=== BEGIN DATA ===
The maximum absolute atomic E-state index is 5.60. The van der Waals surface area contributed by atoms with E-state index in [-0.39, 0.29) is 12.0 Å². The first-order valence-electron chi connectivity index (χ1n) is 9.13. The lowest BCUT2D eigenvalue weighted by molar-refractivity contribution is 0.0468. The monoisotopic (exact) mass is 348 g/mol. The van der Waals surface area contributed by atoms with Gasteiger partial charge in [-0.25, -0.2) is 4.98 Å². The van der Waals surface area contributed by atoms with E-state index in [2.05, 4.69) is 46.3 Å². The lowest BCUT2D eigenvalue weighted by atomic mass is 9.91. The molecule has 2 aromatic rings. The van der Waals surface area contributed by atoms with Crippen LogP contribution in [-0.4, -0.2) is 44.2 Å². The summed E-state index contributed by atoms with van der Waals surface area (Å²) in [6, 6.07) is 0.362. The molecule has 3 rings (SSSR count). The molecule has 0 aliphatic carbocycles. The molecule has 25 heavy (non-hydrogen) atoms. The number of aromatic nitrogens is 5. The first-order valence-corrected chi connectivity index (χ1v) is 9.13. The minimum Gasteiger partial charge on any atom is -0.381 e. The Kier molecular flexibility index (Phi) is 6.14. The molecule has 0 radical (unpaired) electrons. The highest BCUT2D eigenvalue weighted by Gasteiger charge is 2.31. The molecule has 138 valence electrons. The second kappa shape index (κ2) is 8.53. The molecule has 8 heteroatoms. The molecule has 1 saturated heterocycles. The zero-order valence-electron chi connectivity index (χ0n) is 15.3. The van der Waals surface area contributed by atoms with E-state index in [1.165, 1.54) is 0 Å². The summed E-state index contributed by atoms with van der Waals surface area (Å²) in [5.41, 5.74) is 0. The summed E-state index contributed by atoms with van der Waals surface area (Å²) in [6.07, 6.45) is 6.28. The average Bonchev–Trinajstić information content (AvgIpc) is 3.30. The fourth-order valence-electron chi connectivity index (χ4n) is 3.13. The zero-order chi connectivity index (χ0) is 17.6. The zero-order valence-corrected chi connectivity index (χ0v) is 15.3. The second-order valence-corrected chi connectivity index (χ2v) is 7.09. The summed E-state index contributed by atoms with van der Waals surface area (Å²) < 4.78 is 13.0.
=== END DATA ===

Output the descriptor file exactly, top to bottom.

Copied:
The maximum absolute atomic E-state index is 5.60. The van der Waals surface area contributed by atoms with E-state index in [-0.39, 0.29) is 12.0 Å². The first-order valence-electron chi connectivity index (χ1n) is 9.13. The lowest BCUT2D eigenvalue weighted by molar-refractivity contribution is 0.0468. The monoisotopic (exact) mass is 348 g/mol. The van der Waals surface area contributed by atoms with Gasteiger partial charge in [-0.25, -0.2) is 4.98 Å². The van der Waals surface area contributed by atoms with E-state index in [2.05, 4.69) is 46.3 Å². The lowest BCUT2D eigenvalue weighted by atomic mass is 9.91. The molecule has 2 aromatic rings. The van der Waals surface area contributed by atoms with Crippen LogP contribution in [-0.4, -0.2) is 44.2 Å². The summed E-state index contributed by atoms with van der Waals surface area (Å²) in [6, 6.07) is 0.362. The molecule has 3 rings (SSSR count). The molecule has 0 aliphatic carbocycles. The molecule has 25 heavy (non-hydrogen) atoms. The number of aromatic nitrogens is 5. The first-order valence-corrected chi connectivity index (χ1v) is 9.13. The minimum Gasteiger partial charge on any atom is -0.381 e. The Kier molecular flexibility index (Phi) is 6.14. The molecule has 0 radical (unpaired) electrons. The highest BCUT2D eigenvalue weighted by Gasteiger charge is 2.31. The molecule has 138 valence electrons. The second kappa shape index (κ2) is 8.53. The molecule has 8 heteroatoms. The molecule has 1 saturated heterocycles. The zero-order valence-electron chi connectivity index (χ0n) is 15.3. The van der Waals surface area contributed by atoms with E-state index in [1.165, 1.54) is 0 Å². The summed E-state index contributed by atoms with van der Waals surface area (Å²) in [5.41, 5.74) is 0. The summed E-state index contributed by atoms with van der Waals surface area (Å²) in [6.07, 6.45) is 6.28. The average Bonchev–Trinajstić information content (AvgIpc) is 3.30. The fourth-order valence-electron chi connectivity index (χ4n) is 3.13. The zero-order chi connectivity index (χ0) is 17.6. The zero-order valence-corrected chi connectivity index (χ0v) is 15.3. The second-order valence-corrected chi connectivity index (χ2v) is 7.09. The summed E-state index contributed by atoms with van der Waals surface area (Å²) < 4.78 is 13.0.